Participating researchers: Marco Coniglio & Hedde Zeijlstra

Many languages exhibit null subjects, but it is still not clear what properties exactly license such null subjects. Traditionally, a connection with rich verbal agreement has been assumed, but that turns to be at least insufficient. This project will investigate other factors that may play a role in the licensing of null subjects.

Participating researchers: Götz Keydana & Guido Mensching

Second position pronominal (2P) clitics are a clear case of a form-meaning mismatch. In this project, the focus is on the development of 2P clitics over time. Depending on the language(s) under investigation we want to look into various aspects of the diachrony of 2P clitics:

• their emergence or their loss,
• changes in the domain of placement (from sentence to smaller domains like the VP, e.g. in Tocharian, Lithuanian and Old Irish, the latter two with further grammaticalizaiton into affixes),
• changes in placement within the domain (as e.g. in the development of Latin weak enclitic pronouns into Romance proclitics),
• extensions in clitic placement like clitic climbing (e.g. Romance),
• changes in the nature of clitic placement, e.g. from prosodic to syntactic placement or vice versa (like in some Slavic languages),
• changes in possible hosts, e.g. from word to constituent (again as in some Slavic languages),
• changes in clitic templates (i.e. the number and order of pronominal clitics admissible in a given language, e.g. in the Tocharian languages),
• the emergence of clitic doubling (e.g. some Slavic languages, Italian, Spanisch),
• the grammaticalization of 2P clitics into affixes (e.g. Old Irish, Lithuanian, see above).

The aim of the project is to determine the factors triggering changes in clitisization and to embed these changes in a broader picture of syntactic change.

Participating researchers: Anke Holler , Markus Steinbach & Nina-Kristin Meister

This project will build on the results of a previous project on imperatives and imperative speech acts in sign languages and broadens the view in two dimensions: (i) the new project will include other sentence types and speech acts such as biased questions and exclamatives and (ii) it will compare IFIDs in sign languages with corresponding manual and nonmanual gestural markers in spoken languages.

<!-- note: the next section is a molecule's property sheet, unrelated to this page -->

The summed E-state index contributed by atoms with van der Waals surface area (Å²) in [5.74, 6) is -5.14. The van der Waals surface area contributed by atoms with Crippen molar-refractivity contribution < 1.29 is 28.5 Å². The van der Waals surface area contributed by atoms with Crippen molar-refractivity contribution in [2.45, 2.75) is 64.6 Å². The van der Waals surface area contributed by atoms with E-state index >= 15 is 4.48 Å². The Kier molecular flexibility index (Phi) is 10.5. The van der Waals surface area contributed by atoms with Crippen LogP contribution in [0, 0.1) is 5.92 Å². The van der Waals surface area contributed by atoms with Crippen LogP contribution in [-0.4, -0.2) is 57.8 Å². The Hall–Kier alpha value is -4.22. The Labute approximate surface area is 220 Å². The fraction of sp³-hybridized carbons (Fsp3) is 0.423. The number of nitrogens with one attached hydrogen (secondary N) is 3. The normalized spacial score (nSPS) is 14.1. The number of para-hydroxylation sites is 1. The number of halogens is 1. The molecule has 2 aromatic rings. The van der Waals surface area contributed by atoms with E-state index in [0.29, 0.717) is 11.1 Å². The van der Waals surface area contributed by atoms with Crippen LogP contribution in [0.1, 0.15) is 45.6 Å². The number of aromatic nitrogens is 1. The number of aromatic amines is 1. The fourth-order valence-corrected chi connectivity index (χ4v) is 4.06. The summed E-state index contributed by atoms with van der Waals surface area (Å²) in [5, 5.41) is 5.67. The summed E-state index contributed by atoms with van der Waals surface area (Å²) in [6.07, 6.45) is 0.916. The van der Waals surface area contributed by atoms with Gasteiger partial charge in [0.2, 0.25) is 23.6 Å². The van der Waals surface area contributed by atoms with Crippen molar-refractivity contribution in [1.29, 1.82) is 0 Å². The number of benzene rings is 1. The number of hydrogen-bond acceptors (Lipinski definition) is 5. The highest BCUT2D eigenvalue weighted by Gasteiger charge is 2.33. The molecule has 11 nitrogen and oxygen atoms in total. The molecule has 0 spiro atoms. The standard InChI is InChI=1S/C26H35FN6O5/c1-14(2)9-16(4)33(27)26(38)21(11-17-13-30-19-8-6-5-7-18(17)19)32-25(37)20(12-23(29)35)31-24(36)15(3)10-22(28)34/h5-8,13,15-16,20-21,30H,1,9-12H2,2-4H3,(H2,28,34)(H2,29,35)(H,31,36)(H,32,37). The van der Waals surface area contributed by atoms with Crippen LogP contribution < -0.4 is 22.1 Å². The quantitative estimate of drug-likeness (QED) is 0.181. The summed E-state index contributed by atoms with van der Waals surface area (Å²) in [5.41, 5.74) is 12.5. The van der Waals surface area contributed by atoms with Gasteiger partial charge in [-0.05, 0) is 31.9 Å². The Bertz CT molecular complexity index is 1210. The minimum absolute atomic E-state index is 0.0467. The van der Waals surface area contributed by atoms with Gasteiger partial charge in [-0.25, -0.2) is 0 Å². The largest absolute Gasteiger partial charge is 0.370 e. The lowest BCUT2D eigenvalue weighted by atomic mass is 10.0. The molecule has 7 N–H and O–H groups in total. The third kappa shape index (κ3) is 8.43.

Participating researchers: Uwe Junghanns & Clemens Steiner-Mayr

In natural languages there is a connection between questions and conditionals. This is evident in languages where the two types of clauses share material as, e.g., English if or Czech li. The ties lead to questions on (i) the status of the involved items (conjunction or particle), (ii) their meaning (interrogative or conditional), and (iii) compositional semantics. Further issues arise with respect to restrictions on distribution (root and indirect questions, conditional clauses). Both single-language and cross-linguistic approaches may be chosen for an investigation on the topic of questions and conditionals. Apart from semantics, syntactic issues constitute another focus. At least for some languages, insights may be obtained by considering diachronic facts. The topic offers a range of options as to mismatches between form and meaning as well as to empirical domains (synchronic data, language variation, and language change).

Participating researchers: Guido Mensching & Stavros Skopeteas

This is a follow-up project on presentational particles in French and Italian. An initial observation is that presentational particles can have diverse diachronic sources, such as verbal forms, demonstratives, and locative expressions (and often combinations thereof). A first and very rough working hypothesis is that despite the multiple origins, such particles develop a similar syntax and similar meanings. The project will investigate such particles in a large number of languages of different families.

Participating researchers: Clemens Steiner-Mayr & Thomas Weskott

This project will investigate clausal constructions that express an exception to a predication from a previous utterance, as in Peter watered all the plants, but he didn't water the cacti. Exceptions of this type can be expressed using various forms, while the underlying semantics is rather uniform and seems to be dependent on the ordering of the propositions (cf. #Peter didn't water the cacti, but he watered all the plants). The project aims at (i) providing a (language specific, or cross-linguistic) description of the forms that participate in clausal exceptive constructions; (ii) the intrasentential semantic building blocks of the constructions; and (iii) account for the intersentential restrictions the constructions seem to have.